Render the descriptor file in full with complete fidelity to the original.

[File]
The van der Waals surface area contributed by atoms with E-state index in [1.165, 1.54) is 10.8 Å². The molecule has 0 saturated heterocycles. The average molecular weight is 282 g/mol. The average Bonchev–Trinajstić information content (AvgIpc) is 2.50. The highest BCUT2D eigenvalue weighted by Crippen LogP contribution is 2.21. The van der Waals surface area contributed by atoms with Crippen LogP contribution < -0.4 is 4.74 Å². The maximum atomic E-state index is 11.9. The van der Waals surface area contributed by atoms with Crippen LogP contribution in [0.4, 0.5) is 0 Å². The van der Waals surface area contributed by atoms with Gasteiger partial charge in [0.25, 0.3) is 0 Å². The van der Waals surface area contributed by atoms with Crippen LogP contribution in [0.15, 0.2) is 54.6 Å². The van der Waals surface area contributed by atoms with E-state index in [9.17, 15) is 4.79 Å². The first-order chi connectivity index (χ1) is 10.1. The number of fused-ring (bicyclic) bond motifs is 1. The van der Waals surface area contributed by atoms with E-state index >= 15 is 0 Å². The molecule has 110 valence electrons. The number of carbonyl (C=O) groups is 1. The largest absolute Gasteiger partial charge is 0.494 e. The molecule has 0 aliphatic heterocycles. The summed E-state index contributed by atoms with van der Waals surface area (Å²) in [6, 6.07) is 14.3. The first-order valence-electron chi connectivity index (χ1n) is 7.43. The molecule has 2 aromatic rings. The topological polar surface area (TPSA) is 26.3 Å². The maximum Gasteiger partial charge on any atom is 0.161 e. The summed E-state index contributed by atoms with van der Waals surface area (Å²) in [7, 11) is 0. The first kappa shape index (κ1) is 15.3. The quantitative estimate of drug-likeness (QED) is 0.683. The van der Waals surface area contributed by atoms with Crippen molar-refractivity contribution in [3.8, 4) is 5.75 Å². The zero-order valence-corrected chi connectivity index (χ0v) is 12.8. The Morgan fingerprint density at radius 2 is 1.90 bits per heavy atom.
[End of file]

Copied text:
The van der Waals surface area contributed by atoms with E-state index in [1.165, 1.54) is 10.8 Å². The molecule has 0 saturated heterocycles. The average molecular weight is 282 g/mol. The average Bonchev–Trinajstić information content (AvgIpc) is 2.50. The highest BCUT2D eigenvalue weighted by Crippen LogP contribution is 2.21. The van der Waals surface area contributed by atoms with Crippen LogP contribution < -0.4 is 4.74 Å². The maximum atomic E-state index is 11.9. The van der Waals surface area contributed by atoms with Crippen LogP contribution in [0.4, 0.5) is 0 Å². The van der Waals surface area contributed by atoms with Gasteiger partial charge in [0.25, 0.3) is 0 Å². The van der Waals surface area contributed by atoms with Crippen LogP contribution in [0.15, 0.2) is 54.6 Å². The van der Waals surface area contributed by atoms with E-state index in [9.17, 15) is 4.79 Å². The first-order chi connectivity index (χ1) is 10.1. The number of fused-ring (bicyclic) bond motifs is 1. The van der Waals surface area contributed by atoms with E-state index >= 15 is 0 Å². The molecule has 110 valence electrons. The number of carbonyl (C=O) groups is 1. The largest absolute Gasteiger partial charge is 0.494 e. The molecule has 0 aliphatic heterocycles. The summed E-state index contributed by atoms with van der Waals surface area (Å²) in [6, 6.07) is 14.3. The first-order valence-electron chi connectivity index (χ1n) is 7.43. The molecule has 2 aromatic rings. The topological polar surface area (TPSA) is 26.3 Å². The maximum Gasteiger partial charge on any atom is 0.161 e. The summed E-state index contributed by atoms with van der Waals surface area (Å²) in [7, 11) is 0. The first kappa shape index (κ1) is 15.3. The quantitative estimate of drug-likeness (QED) is 0.683. The van der Waals surface area contributed by atoms with Crippen molar-refractivity contribution in [3.8, 4) is 5.75 Å². The zero-order valence-corrected chi connectivity index (χ0v) is 12.8. The Morgan fingerprint density at radius 2 is 1.90 bits per heavy atom.